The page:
Now that the time has come to initiate the priesthood’s reformation, we strongly assert the need for a fundamental reformation of ideals and systems to develop capable priests.

Above, we expressed our resolve and thoughts upon disassociating ourselves from the head temple, and have presented, based on our observation of the current situation, some points regarding the priesthood’s reformation.

We sincerely hope that you understand the action that we felt compelled to take out of faith and utmost sincerity. We also earnestly wish that you return to the fundamental teaching of the Daishonin and make no mistake in determining your course of action.

March 30, 1992
The Association of Youthful Priests Dedicated to the Reformation of Nichiren Shoshu:

Yusei Sugawara
Yuiku Doi
Yusei Hashimoto
Yuchoku Okazaki
Yumo Matsuoka
Yuetsu Watanabe
Hoki Ohtsuka
Yuno Ohtsuka
Yuzo Uematsu
Yuzai Yamaguchi

To High Priest Nikken Abe



1. Four universal vows: Also called the four great vows or simply four vows. Vows which a bodhisattva makes when first resolving to embark upon the Buddhist practice. They are: (1) to save innumerable living beings, (2) to eradicate countless earthly desires, (3) to master innumerable Buddhist teachings, and (4) to attain the supreme enlightenment.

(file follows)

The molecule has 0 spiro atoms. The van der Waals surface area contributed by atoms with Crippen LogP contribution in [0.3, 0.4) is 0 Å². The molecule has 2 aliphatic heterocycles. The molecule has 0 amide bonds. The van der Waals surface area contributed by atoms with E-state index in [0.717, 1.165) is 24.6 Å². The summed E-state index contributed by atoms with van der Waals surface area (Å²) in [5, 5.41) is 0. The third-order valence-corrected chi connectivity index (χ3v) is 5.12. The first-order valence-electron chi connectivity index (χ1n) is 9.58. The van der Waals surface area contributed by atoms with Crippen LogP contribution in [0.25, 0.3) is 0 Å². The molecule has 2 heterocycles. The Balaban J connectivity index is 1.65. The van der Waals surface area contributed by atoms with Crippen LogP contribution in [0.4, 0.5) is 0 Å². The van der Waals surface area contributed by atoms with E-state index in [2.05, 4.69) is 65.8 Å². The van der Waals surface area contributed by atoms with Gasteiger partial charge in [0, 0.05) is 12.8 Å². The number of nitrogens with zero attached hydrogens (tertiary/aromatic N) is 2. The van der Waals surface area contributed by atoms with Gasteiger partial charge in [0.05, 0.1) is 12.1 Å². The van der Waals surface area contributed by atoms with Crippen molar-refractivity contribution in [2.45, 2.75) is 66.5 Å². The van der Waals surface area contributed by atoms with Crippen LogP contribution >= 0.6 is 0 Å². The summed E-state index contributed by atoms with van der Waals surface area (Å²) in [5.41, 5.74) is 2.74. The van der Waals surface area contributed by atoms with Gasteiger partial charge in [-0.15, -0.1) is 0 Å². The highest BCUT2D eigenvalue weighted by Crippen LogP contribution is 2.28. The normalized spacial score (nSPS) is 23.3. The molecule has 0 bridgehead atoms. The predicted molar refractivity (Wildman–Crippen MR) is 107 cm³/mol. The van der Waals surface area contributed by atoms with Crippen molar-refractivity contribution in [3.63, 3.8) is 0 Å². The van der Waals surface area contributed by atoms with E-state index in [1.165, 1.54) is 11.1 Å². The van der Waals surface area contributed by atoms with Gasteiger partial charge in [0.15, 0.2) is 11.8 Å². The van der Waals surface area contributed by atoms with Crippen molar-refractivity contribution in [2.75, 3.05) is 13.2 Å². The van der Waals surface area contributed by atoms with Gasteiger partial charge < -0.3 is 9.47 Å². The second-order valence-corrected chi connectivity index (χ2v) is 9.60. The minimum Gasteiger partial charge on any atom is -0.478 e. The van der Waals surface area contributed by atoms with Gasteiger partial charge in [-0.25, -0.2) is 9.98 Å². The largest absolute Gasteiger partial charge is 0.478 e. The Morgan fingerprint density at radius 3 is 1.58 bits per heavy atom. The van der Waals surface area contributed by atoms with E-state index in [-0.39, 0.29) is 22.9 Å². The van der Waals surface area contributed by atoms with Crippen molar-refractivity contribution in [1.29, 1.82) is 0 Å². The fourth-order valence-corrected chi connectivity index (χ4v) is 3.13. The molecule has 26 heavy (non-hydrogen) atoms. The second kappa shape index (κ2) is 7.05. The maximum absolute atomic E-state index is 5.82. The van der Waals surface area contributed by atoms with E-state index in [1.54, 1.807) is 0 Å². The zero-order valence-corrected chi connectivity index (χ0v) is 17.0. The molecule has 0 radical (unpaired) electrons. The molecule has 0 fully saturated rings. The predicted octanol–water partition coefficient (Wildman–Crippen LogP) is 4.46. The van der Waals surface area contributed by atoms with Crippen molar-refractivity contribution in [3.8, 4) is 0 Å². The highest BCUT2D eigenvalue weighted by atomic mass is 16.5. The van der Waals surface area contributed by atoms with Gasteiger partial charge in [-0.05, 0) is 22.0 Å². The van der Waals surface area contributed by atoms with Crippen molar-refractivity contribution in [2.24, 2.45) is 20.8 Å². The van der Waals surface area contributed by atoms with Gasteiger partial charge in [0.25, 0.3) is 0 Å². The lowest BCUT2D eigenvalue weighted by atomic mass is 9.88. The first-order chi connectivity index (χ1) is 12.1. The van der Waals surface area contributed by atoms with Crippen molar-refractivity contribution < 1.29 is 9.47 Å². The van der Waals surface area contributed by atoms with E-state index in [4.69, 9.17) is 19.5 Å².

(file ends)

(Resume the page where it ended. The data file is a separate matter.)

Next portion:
2. Three powerful enemies: The three powerful enemies are the three groups of people who persecute the votaries of the Lotus Sutra in the evil age after Shakyamuni Buddha’s passing. They were defined by Miao-lo on the basis of descriptions in the twenty-line verse that concludes the ‘Kanji,’ or 13th, chapter of the Lotus Sutra.

They are:
(1) Lay people ignorant of Buddhism who denounce the votaries of the Lotus Sutra and attack them with swords and staves. In practical terms, the first powerful enemy refers to ordinary people who have little knowledge of Buddhism and resort to violenceÊincluding spiritual violence such as verbal abuse and defamationÊto persecute believers of Nichiren Daishonin’s Buddhism. Bodhisattvas express their vow to spread the Lotus Sutra in the ‘Kanji’ chapter as follows:

‘In the [last] dreadful evil age,/We will proclaim abroad [this sutra]./Though in their ignorance many/Will curse and abuse us/And beat us with swords and staves,/We will endure it all.’

(2) Arrogant and cunning priests who think they have attained what they have not yet attained and slander the votaries. The second powerful enemy refers to learned priests who are believed to be well-versed in Buddhism and who use their erroneous knowledge to confuse and slander believers. The ‘Kanji’ chapter states, ‘Monks in that evil age will be/Heretical, suspicious, warped,/Claiming to have attained when they have not,/ And with minds full of arrogance.’